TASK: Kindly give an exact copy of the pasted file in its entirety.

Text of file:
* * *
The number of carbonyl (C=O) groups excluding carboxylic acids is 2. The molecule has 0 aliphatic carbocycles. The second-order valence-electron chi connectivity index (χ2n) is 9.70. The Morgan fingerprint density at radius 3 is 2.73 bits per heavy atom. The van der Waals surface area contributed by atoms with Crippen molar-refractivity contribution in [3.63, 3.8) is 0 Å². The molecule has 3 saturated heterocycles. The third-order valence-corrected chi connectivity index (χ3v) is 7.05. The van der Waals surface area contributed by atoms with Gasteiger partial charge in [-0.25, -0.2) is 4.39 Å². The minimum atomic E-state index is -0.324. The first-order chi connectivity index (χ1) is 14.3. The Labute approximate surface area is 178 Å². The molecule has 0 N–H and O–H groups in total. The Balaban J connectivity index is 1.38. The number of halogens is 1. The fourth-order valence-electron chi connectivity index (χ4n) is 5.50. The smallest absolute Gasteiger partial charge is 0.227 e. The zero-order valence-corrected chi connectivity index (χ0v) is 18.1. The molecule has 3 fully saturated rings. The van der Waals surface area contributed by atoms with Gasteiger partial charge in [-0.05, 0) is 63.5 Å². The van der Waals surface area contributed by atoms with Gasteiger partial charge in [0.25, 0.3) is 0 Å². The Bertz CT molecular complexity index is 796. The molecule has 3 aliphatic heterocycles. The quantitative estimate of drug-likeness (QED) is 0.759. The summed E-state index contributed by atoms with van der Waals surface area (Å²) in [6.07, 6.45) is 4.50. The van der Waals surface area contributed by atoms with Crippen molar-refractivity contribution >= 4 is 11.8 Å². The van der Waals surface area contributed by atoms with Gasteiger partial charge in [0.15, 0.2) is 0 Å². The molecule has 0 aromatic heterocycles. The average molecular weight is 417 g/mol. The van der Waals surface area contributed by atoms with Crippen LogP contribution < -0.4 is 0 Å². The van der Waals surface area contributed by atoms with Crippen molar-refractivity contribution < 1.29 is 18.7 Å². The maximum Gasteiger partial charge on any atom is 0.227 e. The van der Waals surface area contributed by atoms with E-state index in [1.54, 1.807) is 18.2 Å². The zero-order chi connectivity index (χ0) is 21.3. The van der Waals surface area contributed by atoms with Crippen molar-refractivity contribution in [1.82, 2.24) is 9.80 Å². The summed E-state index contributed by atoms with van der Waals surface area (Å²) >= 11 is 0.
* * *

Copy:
The number of carbonyl (C=O) groups excluding carboxylic acids is 2. The molecule has 0 aliphatic carbocycles. The second-order valence-electron chi connectivity index (χ2n) is 9.70. The Morgan fingerprint density at radius 3 is 2.73 bits per heavy atom. The van der Waals surface area contributed by atoms with Crippen molar-refractivity contribution in [3.63, 3.8) is 0 Å². The molecule has 3 saturated heterocycles. The third-order valence-corrected chi connectivity index (χ3v) is 7.05. The van der Waals surface area contributed by atoms with Gasteiger partial charge in [-0.25, -0.2) is 4.39 Å². The minimum atomic E-state index is -0.324. The first-order chi connectivity index (χ1) is 14.3. The Labute approximate surface area is 178 Å². The molecule has 0 N–H and O–H groups in total. The Balaban J connectivity index is 1.38. The number of halogens is 1. The fourth-order valence-electron chi connectivity index (χ4n) is 5.50. The smallest absolute Gasteiger partial charge is 0.227 e. The zero-order valence-corrected chi connectivity index (χ0v) is 18.1. The molecule has 3 fully saturated rings. The van der Waals surface area contributed by atoms with Gasteiger partial charge in [-0.05, 0) is 63.5 Å². The van der Waals surface area contributed by atoms with Gasteiger partial charge in [0.25, 0.3) is 0 Å². The Bertz CT molecular complexity index is 796. The molecule has 3 aliphatic heterocycles. The quantitative estimate of drug-likeness (QED) is 0.759. The summed E-state index contributed by atoms with van der Waals surface area (Å²) in [6.07, 6.45) is 4.50. The van der Waals surface area contributed by atoms with Crippen molar-refractivity contribution >= 4 is 11.8 Å². The van der Waals surface area contributed by atoms with Gasteiger partial charge in [0.15, 0.2) is 0 Å². The molecule has 0 aromatic heterocycles. The average molecular weight is 417 g/mol. The van der Waals surface area contributed by atoms with Crippen LogP contribution < -0.4 is 0 Å². The van der Waals surface area contributed by atoms with Crippen molar-refractivity contribution < 1.29 is 18.7 Å². The maximum Gasteiger partial charge on any atom is 0.227 e. The van der Waals surface area contributed by atoms with E-state index in [1.54, 1.807) is 18.2 Å². The zero-order chi connectivity index (χ0) is 21.3. The van der Waals surface area contributed by atoms with Crippen molar-refractivity contribution in [1.82, 2.24) is 9.80 Å². The summed E-state index contributed by atoms with van der Waals surface area (Å²) >= 11 is 0.